While various system components have been described and shown at a high level, it should be understood that a typical computer system contains many other components not shown, which are not essential to an understanding of the present invention.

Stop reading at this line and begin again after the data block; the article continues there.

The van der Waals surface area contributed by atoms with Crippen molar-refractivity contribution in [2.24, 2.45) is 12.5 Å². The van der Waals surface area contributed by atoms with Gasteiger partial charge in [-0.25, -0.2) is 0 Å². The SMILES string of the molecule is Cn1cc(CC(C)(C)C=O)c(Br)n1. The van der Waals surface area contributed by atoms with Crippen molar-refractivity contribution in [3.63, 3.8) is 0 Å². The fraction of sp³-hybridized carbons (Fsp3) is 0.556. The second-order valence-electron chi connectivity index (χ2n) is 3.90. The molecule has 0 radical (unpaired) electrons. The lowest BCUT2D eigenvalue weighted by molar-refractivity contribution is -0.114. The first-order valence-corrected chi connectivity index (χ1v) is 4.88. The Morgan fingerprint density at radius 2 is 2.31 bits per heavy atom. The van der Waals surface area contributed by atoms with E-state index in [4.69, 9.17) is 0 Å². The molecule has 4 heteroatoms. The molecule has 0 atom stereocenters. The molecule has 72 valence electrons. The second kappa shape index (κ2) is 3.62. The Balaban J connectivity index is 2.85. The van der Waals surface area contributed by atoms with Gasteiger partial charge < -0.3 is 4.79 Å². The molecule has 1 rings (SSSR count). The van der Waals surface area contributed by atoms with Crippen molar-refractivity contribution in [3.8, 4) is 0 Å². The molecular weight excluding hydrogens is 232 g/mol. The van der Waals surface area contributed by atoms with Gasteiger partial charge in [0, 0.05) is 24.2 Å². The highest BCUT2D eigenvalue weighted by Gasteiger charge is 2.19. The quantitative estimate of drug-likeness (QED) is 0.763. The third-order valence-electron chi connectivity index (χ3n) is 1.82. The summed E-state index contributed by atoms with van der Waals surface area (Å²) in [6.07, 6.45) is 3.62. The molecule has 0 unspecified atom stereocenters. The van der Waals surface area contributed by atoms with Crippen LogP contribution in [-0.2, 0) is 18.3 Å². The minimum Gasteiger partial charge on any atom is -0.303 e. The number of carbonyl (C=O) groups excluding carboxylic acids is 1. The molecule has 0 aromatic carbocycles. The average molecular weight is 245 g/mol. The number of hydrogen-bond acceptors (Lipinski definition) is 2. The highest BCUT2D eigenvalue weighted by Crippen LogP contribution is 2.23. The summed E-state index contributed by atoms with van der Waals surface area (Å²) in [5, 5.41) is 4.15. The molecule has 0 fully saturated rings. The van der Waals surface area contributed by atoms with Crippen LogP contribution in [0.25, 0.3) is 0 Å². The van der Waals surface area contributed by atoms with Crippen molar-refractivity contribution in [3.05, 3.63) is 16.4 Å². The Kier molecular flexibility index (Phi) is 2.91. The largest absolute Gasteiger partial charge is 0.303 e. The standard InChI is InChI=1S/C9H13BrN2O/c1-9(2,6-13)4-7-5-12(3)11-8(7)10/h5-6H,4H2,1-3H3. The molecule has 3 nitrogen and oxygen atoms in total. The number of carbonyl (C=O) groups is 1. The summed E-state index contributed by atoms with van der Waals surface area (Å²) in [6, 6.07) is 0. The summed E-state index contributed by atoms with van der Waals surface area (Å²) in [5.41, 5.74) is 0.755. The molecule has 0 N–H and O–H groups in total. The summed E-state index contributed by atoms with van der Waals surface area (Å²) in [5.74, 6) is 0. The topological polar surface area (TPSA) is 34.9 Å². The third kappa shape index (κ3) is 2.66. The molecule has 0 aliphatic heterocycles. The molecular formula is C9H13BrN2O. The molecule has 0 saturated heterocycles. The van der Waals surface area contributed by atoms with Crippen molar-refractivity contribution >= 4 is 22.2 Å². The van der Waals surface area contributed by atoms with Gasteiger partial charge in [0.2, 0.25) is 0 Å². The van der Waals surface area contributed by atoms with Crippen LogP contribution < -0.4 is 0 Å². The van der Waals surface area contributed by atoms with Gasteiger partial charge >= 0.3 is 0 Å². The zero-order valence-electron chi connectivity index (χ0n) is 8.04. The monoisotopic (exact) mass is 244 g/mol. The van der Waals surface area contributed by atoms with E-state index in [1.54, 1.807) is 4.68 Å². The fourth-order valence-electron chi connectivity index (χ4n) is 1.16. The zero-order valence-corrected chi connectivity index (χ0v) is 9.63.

FIG. 2 represents in greater detail the hierarchy of various caches and associated data paths for accessing data from memory, according to the preferred embodiment. In this embodiment there is a hierarchy of caches in addition to main memory 102. Caches exist at levels designated level 1 (the highest level), level 2, level 3, and a victim cache (sometimes designated level 2.5) at a level between level 2 and level 3. Each processor 101 is associated with a respective pair of level 1 caches, which is not shared with any other processor. One cache of this pair is a level 1 instruction cache (L1 I-cache) 201A, 201B (herein generically referred to as feature 201), which the other cache of the pair is a level 1 data cache (L1 D-cache) 202A, 202B (herein generically referred to as feature 202). Each processor is further associated with a respective level 2 cache 203, a selective victim cache 205, and a level 3 cache 206; unlike the L1 caches, in the preferred embodiment each L2 cache and each L3 cache is shared among multiple processors, although one or more of such caches could alternatively be dedicated to single respective processors. For illustrative purposes, FIG. 2 shows two processors 101A, 101B sharing L2 cache 204, victim cache 205 and L3 cache 206, but the number of processors and caches at various levels of system 100 could vary, and the number of processors sharing a cache at each of the various levels could also vary. The number of processors sharing each L2, victim or L3 cache may or may not be the same. Preferably, there is a one-to-one correspondence between L2 caches and victim caches, although this is not necessarily required. There may be a one-to-one correspondence between L2 and L3 caches, or multiple L2 caches could be associated with the same L3 cache.